5 reasons behind Hermès’ steady rise

The French luxury powerhouse continued to gain coveted market share for the third consecutive year, boasting a 610 bps outperformance in sales vs the wider Swiss watch industry.

For a luxury brand more typically associated with leather goods and silk scarves, Hermès’ entrance into the top 20 Swiss watch brands back in 2021 might have been surprising to some. Since then, the maison has posted impressive watch sales growth of +72.5%, +43.1%, and +13.8% in 2021, 2022 and 2023 respectively, consistently outperforming the wider luxury goods market.

Notably, Hermès’ 2023 annual financial report revealed that their watch division was among the fast growing sectors of the business, though still remains one of the smallest revenue generators at CHF 593m within a wider context of the breadth and diversity product offering.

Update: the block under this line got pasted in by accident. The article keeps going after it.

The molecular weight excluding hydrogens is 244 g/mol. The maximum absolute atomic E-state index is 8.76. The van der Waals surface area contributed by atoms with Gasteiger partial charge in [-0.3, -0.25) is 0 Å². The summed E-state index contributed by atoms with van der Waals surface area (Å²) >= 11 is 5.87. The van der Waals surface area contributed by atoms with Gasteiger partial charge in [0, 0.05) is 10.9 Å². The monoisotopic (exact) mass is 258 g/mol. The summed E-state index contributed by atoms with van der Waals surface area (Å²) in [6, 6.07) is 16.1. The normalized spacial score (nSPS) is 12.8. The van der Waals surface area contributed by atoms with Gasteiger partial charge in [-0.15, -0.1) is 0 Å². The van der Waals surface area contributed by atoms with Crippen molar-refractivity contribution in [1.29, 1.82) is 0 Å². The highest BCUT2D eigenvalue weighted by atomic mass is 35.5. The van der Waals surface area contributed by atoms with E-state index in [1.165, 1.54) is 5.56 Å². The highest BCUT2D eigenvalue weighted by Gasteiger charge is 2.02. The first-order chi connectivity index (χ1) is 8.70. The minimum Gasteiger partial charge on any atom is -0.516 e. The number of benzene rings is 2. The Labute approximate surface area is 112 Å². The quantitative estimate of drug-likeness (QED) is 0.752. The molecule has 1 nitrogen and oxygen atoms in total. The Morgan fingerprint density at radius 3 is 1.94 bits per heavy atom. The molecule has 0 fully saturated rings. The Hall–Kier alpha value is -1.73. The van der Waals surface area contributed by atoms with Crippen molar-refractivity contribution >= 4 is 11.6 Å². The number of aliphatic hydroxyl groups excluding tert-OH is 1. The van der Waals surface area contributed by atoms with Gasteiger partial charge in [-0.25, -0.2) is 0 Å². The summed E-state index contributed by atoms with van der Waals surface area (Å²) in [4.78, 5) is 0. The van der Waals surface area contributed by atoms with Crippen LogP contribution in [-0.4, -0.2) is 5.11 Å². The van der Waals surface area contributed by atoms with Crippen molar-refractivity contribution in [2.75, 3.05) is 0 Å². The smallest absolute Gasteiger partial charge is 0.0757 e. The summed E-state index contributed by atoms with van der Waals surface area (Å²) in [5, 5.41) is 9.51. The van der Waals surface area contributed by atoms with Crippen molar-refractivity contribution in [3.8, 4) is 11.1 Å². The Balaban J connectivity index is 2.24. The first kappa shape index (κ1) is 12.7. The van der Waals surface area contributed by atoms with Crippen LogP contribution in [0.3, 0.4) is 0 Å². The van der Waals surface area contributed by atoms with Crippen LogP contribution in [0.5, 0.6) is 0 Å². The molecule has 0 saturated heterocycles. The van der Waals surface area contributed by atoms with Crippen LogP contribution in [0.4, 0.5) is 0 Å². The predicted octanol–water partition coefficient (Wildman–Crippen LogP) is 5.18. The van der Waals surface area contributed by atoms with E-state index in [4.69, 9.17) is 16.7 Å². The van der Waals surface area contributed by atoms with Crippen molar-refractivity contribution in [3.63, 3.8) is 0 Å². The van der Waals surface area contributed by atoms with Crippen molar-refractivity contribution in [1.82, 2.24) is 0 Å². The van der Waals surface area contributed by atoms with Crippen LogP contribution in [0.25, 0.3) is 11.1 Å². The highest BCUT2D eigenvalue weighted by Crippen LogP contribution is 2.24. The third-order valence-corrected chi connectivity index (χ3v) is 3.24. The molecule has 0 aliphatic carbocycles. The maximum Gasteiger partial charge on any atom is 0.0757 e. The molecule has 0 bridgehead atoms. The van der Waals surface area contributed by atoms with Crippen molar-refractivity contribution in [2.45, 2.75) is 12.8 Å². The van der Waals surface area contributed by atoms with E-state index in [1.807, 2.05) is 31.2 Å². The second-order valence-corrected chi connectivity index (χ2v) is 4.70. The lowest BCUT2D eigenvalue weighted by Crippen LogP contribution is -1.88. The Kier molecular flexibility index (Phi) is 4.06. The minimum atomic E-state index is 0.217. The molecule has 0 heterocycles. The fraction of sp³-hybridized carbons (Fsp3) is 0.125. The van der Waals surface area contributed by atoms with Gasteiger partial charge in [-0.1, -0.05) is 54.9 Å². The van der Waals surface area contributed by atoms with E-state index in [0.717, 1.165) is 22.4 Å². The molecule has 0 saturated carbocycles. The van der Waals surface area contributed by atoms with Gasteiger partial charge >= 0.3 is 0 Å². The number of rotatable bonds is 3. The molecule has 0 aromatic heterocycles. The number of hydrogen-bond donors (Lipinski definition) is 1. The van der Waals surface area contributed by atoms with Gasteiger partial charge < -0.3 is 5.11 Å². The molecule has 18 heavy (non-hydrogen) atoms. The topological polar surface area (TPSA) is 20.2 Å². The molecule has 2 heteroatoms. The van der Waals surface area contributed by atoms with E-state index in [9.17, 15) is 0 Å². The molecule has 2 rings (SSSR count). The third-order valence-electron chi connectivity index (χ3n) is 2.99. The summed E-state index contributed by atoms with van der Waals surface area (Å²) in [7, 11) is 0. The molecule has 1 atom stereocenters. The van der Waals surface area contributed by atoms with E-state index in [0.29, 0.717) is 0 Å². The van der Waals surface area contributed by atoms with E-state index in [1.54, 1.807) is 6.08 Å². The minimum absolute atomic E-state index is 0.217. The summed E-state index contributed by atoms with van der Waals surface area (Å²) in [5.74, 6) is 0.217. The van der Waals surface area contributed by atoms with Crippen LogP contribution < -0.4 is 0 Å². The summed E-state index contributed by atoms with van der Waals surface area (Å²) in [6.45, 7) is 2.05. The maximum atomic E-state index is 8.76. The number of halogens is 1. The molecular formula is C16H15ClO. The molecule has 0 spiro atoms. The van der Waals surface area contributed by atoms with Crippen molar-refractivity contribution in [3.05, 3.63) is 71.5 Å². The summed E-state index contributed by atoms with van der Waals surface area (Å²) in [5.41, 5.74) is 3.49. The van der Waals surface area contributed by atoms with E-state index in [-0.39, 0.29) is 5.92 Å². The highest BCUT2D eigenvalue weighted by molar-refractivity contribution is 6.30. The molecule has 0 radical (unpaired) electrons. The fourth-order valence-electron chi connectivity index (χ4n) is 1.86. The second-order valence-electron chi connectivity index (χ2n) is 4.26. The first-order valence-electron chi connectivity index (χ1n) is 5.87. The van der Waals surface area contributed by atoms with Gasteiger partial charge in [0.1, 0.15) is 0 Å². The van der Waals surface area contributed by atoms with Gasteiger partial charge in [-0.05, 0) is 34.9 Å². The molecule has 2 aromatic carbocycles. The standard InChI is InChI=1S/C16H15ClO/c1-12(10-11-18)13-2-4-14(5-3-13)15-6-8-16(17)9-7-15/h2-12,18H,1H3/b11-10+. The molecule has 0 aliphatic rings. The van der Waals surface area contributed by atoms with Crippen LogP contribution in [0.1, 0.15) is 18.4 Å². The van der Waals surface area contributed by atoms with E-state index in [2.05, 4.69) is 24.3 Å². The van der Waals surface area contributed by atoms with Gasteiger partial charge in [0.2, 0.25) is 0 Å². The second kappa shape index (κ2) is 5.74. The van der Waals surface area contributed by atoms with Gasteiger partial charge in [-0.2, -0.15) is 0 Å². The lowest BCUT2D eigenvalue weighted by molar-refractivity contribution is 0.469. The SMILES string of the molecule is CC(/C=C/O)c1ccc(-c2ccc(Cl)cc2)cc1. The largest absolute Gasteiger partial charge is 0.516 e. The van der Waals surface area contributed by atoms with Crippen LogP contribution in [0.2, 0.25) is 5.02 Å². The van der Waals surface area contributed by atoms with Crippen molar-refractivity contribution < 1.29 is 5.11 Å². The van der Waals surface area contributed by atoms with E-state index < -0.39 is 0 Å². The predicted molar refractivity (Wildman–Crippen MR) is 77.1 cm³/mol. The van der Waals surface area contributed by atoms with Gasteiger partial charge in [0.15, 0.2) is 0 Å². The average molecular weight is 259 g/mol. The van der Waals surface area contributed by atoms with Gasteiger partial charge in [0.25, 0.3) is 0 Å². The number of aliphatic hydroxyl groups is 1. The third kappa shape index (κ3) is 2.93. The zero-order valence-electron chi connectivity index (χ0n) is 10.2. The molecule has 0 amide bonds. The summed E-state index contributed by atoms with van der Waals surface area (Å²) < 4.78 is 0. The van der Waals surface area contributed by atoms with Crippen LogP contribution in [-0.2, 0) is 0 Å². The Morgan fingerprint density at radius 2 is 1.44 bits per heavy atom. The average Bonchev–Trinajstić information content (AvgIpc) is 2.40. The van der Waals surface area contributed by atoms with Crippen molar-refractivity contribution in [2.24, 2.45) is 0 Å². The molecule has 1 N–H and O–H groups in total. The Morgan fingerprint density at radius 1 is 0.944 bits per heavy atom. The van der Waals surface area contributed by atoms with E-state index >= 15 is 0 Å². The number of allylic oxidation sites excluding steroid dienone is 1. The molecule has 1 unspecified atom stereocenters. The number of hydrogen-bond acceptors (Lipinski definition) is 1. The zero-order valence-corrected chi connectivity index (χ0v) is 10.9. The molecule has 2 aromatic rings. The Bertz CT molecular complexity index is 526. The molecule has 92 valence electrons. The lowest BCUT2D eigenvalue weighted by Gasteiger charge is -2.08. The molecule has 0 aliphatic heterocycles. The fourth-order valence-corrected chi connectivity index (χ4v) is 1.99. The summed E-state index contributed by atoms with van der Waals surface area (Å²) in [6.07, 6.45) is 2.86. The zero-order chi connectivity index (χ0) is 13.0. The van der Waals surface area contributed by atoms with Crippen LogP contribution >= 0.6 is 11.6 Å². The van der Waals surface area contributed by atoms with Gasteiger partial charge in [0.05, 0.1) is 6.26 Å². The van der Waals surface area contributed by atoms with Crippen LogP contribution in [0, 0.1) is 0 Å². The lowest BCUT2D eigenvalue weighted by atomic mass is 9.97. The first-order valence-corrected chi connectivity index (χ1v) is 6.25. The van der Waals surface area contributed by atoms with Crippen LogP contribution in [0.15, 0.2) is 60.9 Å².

In fact, Hermès is still the only brand in the top 20 ranking where you could simultaneously purchase a DLC-coated titanium haute complication in the Arceau Lift Tourbillon Répétition Minutes, an extravagant diamond-encrusted Birkin bag in Himalaya Crocodile and a fabulously tailored two piece suit. While you’re there, throw in a tailor-made saddle for your purebred pony or custom upholstery on your private yacht (the brand does not advertise this service, but is offered to private clients through its bespoke workshop).

That’s a level of brand immersion not commonly seen in any industry. Here, we look five reasons for the maison’s seemingly unstoppable rise through the ranks of Swiss horology:

#1 Premiumization of Hermès watches

While Hermès watches have long been a hit with its relatively accessible quartz Cape Cod line, the maison has steadily been moving upmarket with wider mechanical offerings across its families. In 2006, Hermès took a 25% stake in Swiss movement manufacturer Vaucher Manufacture Fleurier, who also supplied movements to the stalwarts of high horology Parmigiani Fleurier and Richard Mille.